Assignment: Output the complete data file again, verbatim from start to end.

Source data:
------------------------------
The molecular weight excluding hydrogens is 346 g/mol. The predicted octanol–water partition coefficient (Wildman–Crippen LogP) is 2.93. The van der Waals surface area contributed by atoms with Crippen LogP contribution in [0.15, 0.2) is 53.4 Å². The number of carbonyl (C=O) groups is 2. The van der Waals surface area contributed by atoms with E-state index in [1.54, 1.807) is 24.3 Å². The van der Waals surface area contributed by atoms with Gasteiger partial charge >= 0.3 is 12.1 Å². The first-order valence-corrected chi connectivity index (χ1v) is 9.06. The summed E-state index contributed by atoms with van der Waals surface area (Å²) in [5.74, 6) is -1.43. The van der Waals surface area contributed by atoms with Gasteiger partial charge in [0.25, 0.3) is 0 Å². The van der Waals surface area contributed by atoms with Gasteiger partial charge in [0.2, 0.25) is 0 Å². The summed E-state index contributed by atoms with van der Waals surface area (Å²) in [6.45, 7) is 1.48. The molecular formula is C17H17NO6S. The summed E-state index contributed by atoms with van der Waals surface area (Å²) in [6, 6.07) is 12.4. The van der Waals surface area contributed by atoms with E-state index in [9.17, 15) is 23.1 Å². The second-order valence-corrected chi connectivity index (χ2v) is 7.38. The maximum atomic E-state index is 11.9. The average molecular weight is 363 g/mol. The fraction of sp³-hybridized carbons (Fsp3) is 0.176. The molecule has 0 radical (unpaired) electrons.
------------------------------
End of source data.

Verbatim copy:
The molecular weight excluding hydrogens is 346 g/mol. The predicted octanol–water partition coefficient (Wildman–Crippen LogP) is 2.93. The van der Waals surface area contributed by atoms with Crippen LogP contribution in [0.15, 0.2) is 53.4 Å². The number of carbonyl (C=O) groups is 2. The van der Waals surface area contributed by atoms with E-state index in [1.54, 1.807) is 24.3 Å². The van der Waals surface area contributed by atoms with Gasteiger partial charge >= 0.3 is 12.1 Å². The first-order valence-corrected chi connectivity index (χ1v) is 9.06. The summed E-state index contributed by atoms with van der Waals surface area (Å²) in [5.74, 6) is -1.43. The van der Waals surface area contributed by atoms with Gasteiger partial charge in [0.25, 0.3) is 0 Å². The van der Waals surface area contributed by atoms with Gasteiger partial charge in [0.2, 0.25) is 0 Å². The summed E-state index contributed by atoms with van der Waals surface area (Å²) in [6.45, 7) is 1.48. The molecular formula is C17H17NO6S. The summed E-state index contributed by atoms with van der Waals surface area (Å²) in [6, 6.07) is 12.4. The van der Waals surface area contributed by atoms with E-state index in [9.17, 15) is 23.1 Å². The second-order valence-corrected chi connectivity index (χ2v) is 7.38. The maximum atomic E-state index is 11.9. The average molecular weight is 363 g/mol. The fraction of sp³-hybridized carbons (Fsp3) is 0.176. The molecule has 0 radical (unpaired) electrons.